The MLST results are in concordance with a study reported by Armand-Lefevre and colleagues, who compared S. aureus isolates from healthy pig farmers, human controls, and pigs . They recovered methicillin-susceptible S. aureus exhibiting ST9, 398, and 433 from pig farmers and swine; only one ST 398 isolate of a pig farmer was methicillin resistant. ST398 was first recognised by our group, and reported to the international MLST database in 2004. At that time no correlation between S. aureus with ST398 and pig farming had been reported. In Hong Kong, two ST398 strains were described to have been isolated from patients with bacteremia . No relation with pig farming was reported. Typing results of the French ST398 strains (4 pig-related MSSA and 1 pig-related MRSA isolate) revealed the same typing result as the Dutch ST398 strains. At our lab the French strains were PFGE non-typeable, spa type t034 and t1250, and were PVL negative. Spa type t108, t034, and t1250 are related to each other, indicating to have a common ancestor.
Voss and colleagues reported for the first time the isolation of PFGE non-typeable MRSA strains from pig care-takers . The strains were closely related to each other as shown by spa typing. They screened a total of 26 farmers of whom 6 were colonized with MRSA. The authors identified three different MRSA strains by spa typing, type t108, t567, and t943. Spa type t108 was also found in the present study, indicating the relatedness of this spa type with pig-farming. Only one pig was found to be MRSA positive, carrying the same strain type as the farmer. In contrast, we found MRSA in 8 out of 10 randomly chosen pigs. The difference in prevalence could perhaps be explained by sampling differences, MRSA transmission among pigs or to differences in risk factors between the farms.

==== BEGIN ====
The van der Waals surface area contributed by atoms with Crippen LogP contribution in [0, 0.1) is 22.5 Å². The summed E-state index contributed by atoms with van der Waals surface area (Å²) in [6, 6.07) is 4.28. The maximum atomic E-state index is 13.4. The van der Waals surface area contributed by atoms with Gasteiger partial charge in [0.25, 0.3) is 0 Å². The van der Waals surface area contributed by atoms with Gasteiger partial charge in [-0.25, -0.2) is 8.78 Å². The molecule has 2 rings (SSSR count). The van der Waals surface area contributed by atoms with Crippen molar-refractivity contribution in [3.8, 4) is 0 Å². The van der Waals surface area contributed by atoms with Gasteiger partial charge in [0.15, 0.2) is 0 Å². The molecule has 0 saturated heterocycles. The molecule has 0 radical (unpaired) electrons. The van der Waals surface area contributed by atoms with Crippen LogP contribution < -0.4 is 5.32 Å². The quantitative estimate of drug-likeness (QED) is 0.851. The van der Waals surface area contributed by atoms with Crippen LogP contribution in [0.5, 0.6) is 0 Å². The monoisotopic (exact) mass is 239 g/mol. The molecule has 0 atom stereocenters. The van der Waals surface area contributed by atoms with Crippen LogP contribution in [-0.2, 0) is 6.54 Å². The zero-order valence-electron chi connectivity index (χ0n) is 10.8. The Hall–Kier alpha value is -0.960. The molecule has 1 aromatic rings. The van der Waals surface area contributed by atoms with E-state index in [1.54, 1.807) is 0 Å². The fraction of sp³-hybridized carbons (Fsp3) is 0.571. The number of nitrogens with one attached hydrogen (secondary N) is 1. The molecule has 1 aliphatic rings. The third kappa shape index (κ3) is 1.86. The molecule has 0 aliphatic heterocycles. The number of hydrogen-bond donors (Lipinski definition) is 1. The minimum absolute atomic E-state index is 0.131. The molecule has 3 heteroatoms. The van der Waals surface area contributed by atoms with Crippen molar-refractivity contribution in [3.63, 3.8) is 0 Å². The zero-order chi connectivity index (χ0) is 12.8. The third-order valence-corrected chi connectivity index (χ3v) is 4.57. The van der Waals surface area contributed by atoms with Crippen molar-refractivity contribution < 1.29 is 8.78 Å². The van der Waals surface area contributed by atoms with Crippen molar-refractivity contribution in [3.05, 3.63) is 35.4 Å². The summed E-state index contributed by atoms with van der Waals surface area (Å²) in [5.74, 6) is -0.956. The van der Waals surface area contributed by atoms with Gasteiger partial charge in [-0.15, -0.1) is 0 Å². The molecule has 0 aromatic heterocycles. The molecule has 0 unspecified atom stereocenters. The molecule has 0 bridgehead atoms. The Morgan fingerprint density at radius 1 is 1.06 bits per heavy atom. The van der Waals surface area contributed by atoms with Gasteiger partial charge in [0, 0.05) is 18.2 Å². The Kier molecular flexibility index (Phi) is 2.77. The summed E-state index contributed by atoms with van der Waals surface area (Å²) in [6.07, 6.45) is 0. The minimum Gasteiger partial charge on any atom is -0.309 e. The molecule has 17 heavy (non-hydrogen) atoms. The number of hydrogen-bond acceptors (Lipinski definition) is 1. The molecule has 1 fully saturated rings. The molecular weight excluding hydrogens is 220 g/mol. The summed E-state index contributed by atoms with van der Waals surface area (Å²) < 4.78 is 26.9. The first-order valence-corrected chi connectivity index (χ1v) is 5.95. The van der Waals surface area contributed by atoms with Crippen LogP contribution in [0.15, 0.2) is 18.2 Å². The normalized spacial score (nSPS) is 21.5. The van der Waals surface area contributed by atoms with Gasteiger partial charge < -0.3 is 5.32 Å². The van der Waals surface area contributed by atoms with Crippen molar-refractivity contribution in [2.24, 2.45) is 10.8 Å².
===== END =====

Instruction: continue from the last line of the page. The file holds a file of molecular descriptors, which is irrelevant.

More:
All pig MRSA isolates were PFGE non-typeable by PFGE and had the same typing characteristics as the human MRSA isolates. Furthermore, the pig-related MRSA isolates were related to PFGE non-typeable MRSA strains from the national MRSA database. It seems that the PFGE non-typeable MRSA strains are not only transmitted between human and pigs but also between humans. The human to human transmission was elucidated by the fact that among the PFGE non-typeable MRSA isolates from the national institute of public health (RIVM) MRSA database in at least 3 cases a family member was colonized with an MRSA strain with identical typing characteristics. Furthermore, the child of the pig farmer's family had no contact with pigs and was colonized with the same strain as the parents.
An earlier report of a significant association between pig farming and resistant commensal bacteria was published by Aubry-Damon et al. . The authors showed that levels of commensal bacteria with antimicrobial resistance were higher among pig farmers than among controls, including a higher isolation rate of S. aureus in pig farmers. The cause of the higher S. aureus isolation rate in pig farmers remained unclear.
More research on a larger scale is necessary to further address the prevalence of MRSA among pigs, pig farmers and their contacts. Furthermore, it would be interesting to what extent the PFGE non-typeable MRSA isolates were associated with pig farming, which may elucidate the importance of the clonal cluster.